Chuck Jackson, the soulful baritone responsible for such early '60s hits as "I Don't Want to Cry" and "Any Day Now," is returning to Detroit for the second time this year (he "played" at the Jazz Fest this summer — all of a song or two before he was rained out). He'll perform this Friday and Saturday at Bert's Warehouse Theatre with longtime collaborator Maxine Brown and longtime friends the Contours (from the Motown days). On the phone from his home, Jackson is jovial, open and animated — a testament both to his eagerness to share what he loves, and a realness that hasn't eroded despite his years of making music with a host of the most esteemed soul and R&B artists of our time. He says that it doesn't matter that he'll be playing an inside date rather than a festival this time.
"To me, an audience is an audience. It takes as much energy for me if it's 20,000 people or if its 200. I'm gonna do it just as hard for 200 as I do for 20,000," he says.
Of his dynamic stage presence, Jackson says he owes it all to Detroit and Detroiter Jackie Wilson. A dynamic performer himself, Wilson's onstage cavorting — including splits, dips and shaking hips — earned him the name "Mr. Excitement."
On how it all started:
I was singing in a choir. We were doing a contest, and I was representing a part of South Carolina, and we were down to the last competition. I was singing — I'll never forget — "The Holy City." I'd always hit this high note on the end, and my music teacher said, "Don't you do that, keep your voice down with the other baritones. Don't hit that note." But I loved Caruso — he was an opera singer. I'd listen to him every chance I got. We were the last to perform. At the end of the song, the teacher was sitting at the piano looking up at me. She wanted to kill me. There were three female judges and one male, and all were crying. That's how I won my scholarship to South Carolina State.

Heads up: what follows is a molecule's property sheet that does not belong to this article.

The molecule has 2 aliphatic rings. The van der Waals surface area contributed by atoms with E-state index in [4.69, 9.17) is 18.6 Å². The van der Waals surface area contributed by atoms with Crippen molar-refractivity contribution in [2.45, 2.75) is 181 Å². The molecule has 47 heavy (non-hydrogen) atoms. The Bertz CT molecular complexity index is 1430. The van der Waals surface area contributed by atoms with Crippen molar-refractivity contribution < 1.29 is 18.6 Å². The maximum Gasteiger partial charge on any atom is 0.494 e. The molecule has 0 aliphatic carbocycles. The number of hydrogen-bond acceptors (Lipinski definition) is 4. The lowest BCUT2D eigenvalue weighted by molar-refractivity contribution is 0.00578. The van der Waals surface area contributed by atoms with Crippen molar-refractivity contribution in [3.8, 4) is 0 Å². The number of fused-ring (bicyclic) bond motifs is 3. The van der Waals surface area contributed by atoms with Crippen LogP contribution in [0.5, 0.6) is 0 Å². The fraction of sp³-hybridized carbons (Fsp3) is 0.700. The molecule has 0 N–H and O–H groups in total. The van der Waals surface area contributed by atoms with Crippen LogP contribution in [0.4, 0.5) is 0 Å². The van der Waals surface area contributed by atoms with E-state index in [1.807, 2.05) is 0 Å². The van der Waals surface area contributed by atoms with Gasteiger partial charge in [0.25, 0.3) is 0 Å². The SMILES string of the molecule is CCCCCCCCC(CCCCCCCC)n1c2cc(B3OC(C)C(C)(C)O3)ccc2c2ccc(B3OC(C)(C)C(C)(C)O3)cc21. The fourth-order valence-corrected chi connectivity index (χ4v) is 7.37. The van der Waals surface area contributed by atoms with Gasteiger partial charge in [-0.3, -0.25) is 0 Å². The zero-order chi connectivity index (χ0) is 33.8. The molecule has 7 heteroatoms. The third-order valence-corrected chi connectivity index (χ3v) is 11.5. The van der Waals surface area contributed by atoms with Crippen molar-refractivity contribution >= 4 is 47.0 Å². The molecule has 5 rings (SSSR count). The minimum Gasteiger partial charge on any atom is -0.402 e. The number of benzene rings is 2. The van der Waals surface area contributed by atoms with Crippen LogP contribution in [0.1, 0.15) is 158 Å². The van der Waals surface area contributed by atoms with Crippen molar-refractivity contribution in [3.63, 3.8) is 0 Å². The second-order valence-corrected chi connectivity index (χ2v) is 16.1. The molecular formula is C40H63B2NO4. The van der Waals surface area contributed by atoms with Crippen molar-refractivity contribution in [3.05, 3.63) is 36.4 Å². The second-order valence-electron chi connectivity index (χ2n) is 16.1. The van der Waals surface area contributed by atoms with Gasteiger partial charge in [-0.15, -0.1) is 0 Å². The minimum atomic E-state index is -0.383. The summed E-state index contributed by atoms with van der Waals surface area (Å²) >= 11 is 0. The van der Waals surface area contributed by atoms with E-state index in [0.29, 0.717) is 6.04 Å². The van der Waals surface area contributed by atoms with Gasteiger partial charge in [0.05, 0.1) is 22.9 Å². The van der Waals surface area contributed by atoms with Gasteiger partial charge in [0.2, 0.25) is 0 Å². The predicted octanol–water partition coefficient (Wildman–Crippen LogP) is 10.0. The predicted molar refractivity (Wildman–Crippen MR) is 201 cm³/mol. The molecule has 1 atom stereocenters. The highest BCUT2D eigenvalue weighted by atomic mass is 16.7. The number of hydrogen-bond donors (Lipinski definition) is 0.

I went to college a semester. Now, this is cold — this is deep. We started to have riots on the campus because the president of the college was not treating us fairly. Well, off campus, there was a store that all of the kids went to, to buy cigarettes and gum and candy. We thought he should have black students working there because of how much money we spent there. We boycotted the stores, and the president of the college got very angry at us and reprimanded some of us. So we boycotted some of the food at the college. Things started to pile up. Then there was a riot on campus. I was living in the dormitories with the juniors and seniors and the guys came to me and said, "You're one of our treasures. It's gonna get rough here and we want you to leave, and we'll see what happens."